When someone we love dies, a paradox is established in our life: the person dies, physically, but not the love we feel for them. Somehow we feel filled with a feeling that seems to have no peace. Next, we learn how to manage bereavement. However, in this process it is also important and necessary to express affection for those who are no longer there.
We all know that grief is a personal process, but we also know that there is a social one. It’s about the funeral, grief, courtesy visits, and so on. This phase is in fact extremely short. It is assumed that in a few days we will be ready to return to our “normal” life, that our task is to do everything to forget, that we will be able to put aside the experience we have lived. Prolonged or very intense pain makes others uncomfortable.
Perhaps on certain occasions we manage to adapt to what society expects of us and return to our daily lives, even more confident. We may want to cry in front of a beautiful sunset, but we contain ourselves. It may also be that something inside of us continues to refuse to say goodbye and that it begins to be difficult to live with ourselves and with others. Then, it is possible that in both cases you need to express affection to those who are no longer there.
Pay homage to those who are no longer there
Figuratively speaking, none of the people we have loved really die , because they continue to live in us. There is always something of her, even if we don’t notice it . There is a part of each of us in which his presence continues to live, although absence is the only thing we perceive. Not even affection dies; it discolors or reinvents itself, but it stays there.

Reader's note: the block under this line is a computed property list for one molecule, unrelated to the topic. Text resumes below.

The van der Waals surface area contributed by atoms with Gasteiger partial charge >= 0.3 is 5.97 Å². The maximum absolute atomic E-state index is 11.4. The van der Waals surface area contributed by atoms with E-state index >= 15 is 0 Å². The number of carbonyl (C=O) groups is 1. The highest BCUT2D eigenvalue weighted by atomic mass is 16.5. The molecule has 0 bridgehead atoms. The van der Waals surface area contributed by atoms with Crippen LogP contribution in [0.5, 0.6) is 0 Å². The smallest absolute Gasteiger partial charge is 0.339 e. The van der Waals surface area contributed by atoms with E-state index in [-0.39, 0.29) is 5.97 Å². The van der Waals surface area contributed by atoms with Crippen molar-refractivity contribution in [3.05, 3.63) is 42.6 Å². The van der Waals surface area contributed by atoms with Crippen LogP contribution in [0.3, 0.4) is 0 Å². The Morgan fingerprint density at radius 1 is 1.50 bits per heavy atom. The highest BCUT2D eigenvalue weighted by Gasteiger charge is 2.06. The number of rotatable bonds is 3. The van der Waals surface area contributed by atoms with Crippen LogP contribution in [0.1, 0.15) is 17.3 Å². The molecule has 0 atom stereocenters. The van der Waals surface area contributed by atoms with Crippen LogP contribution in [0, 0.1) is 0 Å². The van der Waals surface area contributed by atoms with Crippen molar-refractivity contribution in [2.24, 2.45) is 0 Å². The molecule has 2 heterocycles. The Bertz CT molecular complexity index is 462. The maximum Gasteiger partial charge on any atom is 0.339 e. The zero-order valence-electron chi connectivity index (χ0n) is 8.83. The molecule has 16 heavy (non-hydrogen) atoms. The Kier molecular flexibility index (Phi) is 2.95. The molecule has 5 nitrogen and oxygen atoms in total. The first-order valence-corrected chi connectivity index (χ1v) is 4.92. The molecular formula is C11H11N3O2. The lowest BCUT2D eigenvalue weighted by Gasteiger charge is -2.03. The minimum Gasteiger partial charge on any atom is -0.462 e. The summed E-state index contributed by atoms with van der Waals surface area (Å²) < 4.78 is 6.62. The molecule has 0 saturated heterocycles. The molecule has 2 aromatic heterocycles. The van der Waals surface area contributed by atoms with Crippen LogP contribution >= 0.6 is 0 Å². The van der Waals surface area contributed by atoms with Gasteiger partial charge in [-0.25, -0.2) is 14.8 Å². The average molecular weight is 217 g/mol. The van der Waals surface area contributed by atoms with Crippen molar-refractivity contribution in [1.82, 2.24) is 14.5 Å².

To this concept we owe the tradition – proper to all cultures – of paying homage to those who are no longer there. In the West, we go to visit the tomb, bring flowers or pray. This custom is being lost, and cemeteries are not places people want to go. Today we are orphaned of ways to express affection to those who are no longer there.
Express affection to those who are no longer there
Focusing on the pain of loss is just as bad as looking away and pretending it’s all over. The people we lose – especially those we loved deeply or who played a decisive role in our life – remain there, by our side.
They come back to be felt in moments of solitude, in the griefs that follow one another. They continue to live and then manifest themselves in the form of a passing anguish, a sadness that does not want to go away, or a feeling of despair that turns into dizziness, migraine, confusion. For this reason all the ancient cultures paid homage to those who were no longer there, because they knew that it was very important to express our love to them.
Although it is said that human beings are fundamentally present – and although this is true to some extent – it would be more correct to say that we are, above all, past. We are a story that continues to be told, day after day. Hence the importance of not losing sight of the fact that everything flows.
How to express affection to those who are no longer there?
One of the most beautiful traditions in the world is that of the “Dìa de los muertos” (that is, the day dedicated to the commemoration of the dead) which takes place in Mexico. It is a ceremony halfway between the religious ritual and the carnival. Every November 1st, homage is paid to loved ones who are no longer with us. Photographs are exhibited that portray them to make them again protagonists of the world of the living.
Mexicans write letters to the dead, improvise altars, pray; they go to the cemetery and serenade them, sing for them, invoke their deceased loved ones. Simply put, they breathe new life into these ghosts. They shape them and talk to them. They pay homage to them. They believe that oblivion is impossible and that they will hug loved ones again.
It would be healthy for each of us to have our own rituals to remember who is no longer there; to express affection for them. To rediscover the memory, the imprint they left. Recognize the emotional bond that not even death can break. Accept, then, that you have to go on with your life, without forgetting the losses suffered and in spite of them. We must understand that the only possible destiny is neither in nothingness nor in oblivion.